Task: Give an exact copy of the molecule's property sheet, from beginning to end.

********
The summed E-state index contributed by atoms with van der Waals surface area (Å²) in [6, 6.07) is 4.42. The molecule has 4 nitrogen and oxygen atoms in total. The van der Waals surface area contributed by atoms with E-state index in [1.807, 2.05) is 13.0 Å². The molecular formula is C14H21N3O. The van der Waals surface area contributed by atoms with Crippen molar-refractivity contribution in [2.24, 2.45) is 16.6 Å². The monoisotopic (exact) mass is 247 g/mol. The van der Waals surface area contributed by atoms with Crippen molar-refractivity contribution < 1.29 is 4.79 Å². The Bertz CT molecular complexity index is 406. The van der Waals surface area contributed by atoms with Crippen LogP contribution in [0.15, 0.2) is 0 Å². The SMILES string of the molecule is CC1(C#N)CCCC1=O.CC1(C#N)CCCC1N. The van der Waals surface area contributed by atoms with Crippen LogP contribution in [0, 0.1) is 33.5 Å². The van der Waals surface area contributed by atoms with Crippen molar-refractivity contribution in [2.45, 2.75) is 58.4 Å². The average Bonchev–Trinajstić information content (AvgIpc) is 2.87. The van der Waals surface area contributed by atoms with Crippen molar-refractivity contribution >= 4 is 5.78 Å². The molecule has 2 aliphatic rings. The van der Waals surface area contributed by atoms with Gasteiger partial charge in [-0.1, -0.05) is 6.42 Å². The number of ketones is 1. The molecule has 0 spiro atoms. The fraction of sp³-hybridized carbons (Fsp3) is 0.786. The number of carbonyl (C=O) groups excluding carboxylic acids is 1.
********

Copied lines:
The summed E-state index contributed by atoms with van der Waals surface area (Å²) in [6, 6.07) is 4.42. The molecule has 4 nitrogen and oxygen atoms in total. The van der Waals surface area contributed by atoms with E-state index in [1.807, 2.05) is 13.0 Å². The molecular formula is C14H21N3O. The van der Waals surface area contributed by atoms with Crippen molar-refractivity contribution in [2.24, 2.45) is 16.6 Å². The monoisotopic (exact) mass is 247 g/mol. The van der Waals surface area contributed by atoms with Crippen molar-refractivity contribution < 1.29 is 4.79 Å². The Bertz CT molecular complexity index is 406. The van der Waals surface area contributed by atoms with Crippen LogP contribution in [0.15, 0.2) is 0 Å². The SMILES string of the molecule is CC1(C#N)CCCC1=O.CC1(C#N)CCCC1N. The van der Waals surface area contributed by atoms with Crippen LogP contribution in [0, 0.1) is 33.5 Å². The van der Waals surface area contributed by atoms with Crippen molar-refractivity contribution in [2.45, 2.75) is 58.4 Å². The average Bonchev–Trinajstić information content (AvgIpc) is 2.87. The van der Waals surface area contributed by atoms with Crippen molar-refractivity contribution >= 4 is 5.78 Å². The molecule has 2 aliphatic rings. The van der Waals surface area contributed by atoms with Gasteiger partial charge in [-0.1, -0.05) is 6.42 Å². The number of ketones is 1. The molecule has 0 spiro atoms. The fraction of sp³-hybridized carbons (Fsp3) is 0.786. The number of carbonyl (C=O) groups excluding carboxylic acids is 1.